In a nutshell, trauma from chemicals or other forms of stress, have resulted in pathways in the brain that keep us in a state of overactivity of the sympathetic nervous system. It's a little more complicated than that, but that's the basic idea. Additionally, limbic system rewiring or retraining the amygdala works by using your neurotransmitters to form new pathways in your brain and turn off the overactive sympathetic nervous system.

As we see on this page, neurotransmitters and the autonomic nervous system are depleted and disrupted by all the factors we've just discussed. Therefore, if one does not have adequate neurotransmitters because of nutritional deficiencies, heavy metal toxicity, candida, parasites, bacterial overgrowth, lyme, frequent exposure to environmental toxins, genetic polymorphisms etc, then they may not have enough neurotransmitters to form new neuronal pathways and their ability to rewire the brain and turn off the sympathetic nervous system can be impacted.

Each of these factors are perceived by the body as stress. Stress depletes your neurotransmitters. For those who are not seeing very good results with retraining the amygdala or neural retraining, this is probably the reason why. People who are able to get well quickly with these programs are likely to have fewer stressors, while those who take a long time have more stressors. If it doesn't work at all for you, then you likely have a bucket that is too full of stressors. Furthermore, as illustrated in my discussion above, the brain and the autonomic nervous system are impaired because of the toxins.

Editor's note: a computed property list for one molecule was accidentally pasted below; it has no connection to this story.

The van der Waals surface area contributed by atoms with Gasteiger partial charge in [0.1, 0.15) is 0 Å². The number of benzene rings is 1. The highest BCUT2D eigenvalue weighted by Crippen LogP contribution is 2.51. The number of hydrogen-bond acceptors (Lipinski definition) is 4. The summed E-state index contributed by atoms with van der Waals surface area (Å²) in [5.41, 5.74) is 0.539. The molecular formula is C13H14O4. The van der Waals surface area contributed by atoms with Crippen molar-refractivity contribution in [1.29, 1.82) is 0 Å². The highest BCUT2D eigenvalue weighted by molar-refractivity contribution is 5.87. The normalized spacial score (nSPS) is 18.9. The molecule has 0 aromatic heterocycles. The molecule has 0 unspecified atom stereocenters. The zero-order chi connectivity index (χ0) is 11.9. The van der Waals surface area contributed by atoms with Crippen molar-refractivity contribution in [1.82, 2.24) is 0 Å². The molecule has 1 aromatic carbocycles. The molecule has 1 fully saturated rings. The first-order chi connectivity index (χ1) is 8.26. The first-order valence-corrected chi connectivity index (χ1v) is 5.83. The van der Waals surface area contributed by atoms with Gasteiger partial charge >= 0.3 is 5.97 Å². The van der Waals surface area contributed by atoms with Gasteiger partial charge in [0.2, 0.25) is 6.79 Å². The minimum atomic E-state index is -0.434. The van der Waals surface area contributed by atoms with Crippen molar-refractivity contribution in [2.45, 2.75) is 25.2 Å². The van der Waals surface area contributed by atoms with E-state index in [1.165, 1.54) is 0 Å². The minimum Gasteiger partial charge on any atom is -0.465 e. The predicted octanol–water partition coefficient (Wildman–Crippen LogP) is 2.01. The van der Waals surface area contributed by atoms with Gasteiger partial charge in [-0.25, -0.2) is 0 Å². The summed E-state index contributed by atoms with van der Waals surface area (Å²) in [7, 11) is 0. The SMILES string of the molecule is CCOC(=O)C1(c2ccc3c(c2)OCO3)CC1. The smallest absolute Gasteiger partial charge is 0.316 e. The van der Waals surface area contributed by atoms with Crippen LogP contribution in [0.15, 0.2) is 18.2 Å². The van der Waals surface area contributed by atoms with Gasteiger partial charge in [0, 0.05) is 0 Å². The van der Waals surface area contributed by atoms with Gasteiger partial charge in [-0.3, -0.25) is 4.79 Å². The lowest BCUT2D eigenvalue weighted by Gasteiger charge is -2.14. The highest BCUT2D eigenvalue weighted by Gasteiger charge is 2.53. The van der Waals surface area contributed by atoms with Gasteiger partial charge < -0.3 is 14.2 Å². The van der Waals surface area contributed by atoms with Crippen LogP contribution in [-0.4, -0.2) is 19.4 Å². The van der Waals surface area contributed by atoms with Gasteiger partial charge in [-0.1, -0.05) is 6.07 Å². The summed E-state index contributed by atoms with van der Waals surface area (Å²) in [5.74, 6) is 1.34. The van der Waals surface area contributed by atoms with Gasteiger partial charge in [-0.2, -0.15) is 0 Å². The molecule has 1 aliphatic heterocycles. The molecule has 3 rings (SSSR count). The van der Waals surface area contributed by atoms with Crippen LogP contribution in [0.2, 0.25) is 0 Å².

The thermostat is downstairs in the living room and the window is open on a very cold winter day. The living room is very cold, so the heater stays on. It never turns off because the temperature in the room where the thermostat is is very cold.

Meanwhile the bedrooms upstairs are extremely hot, unbearably so. This is a big problem; resulting in cold rooms, hot rooms and wasted energy. Inside of us, we all have a mechanism for controlling all of our bodily functions as conditions change from one moment to the next.

This control mechanism is called the autonomic nervous system ANS. Composed of two parts — the sympathetic nervous system SNS and the parasympathetic nervous system PNS — the ANS controls your heart rate, blood pressure, body temperature, pupil size, sweating, immune system, mucus production, caliber of the airways, blood sugar levels, adrenal hormone levels, digestive functions, your immune system and many other functions in your body.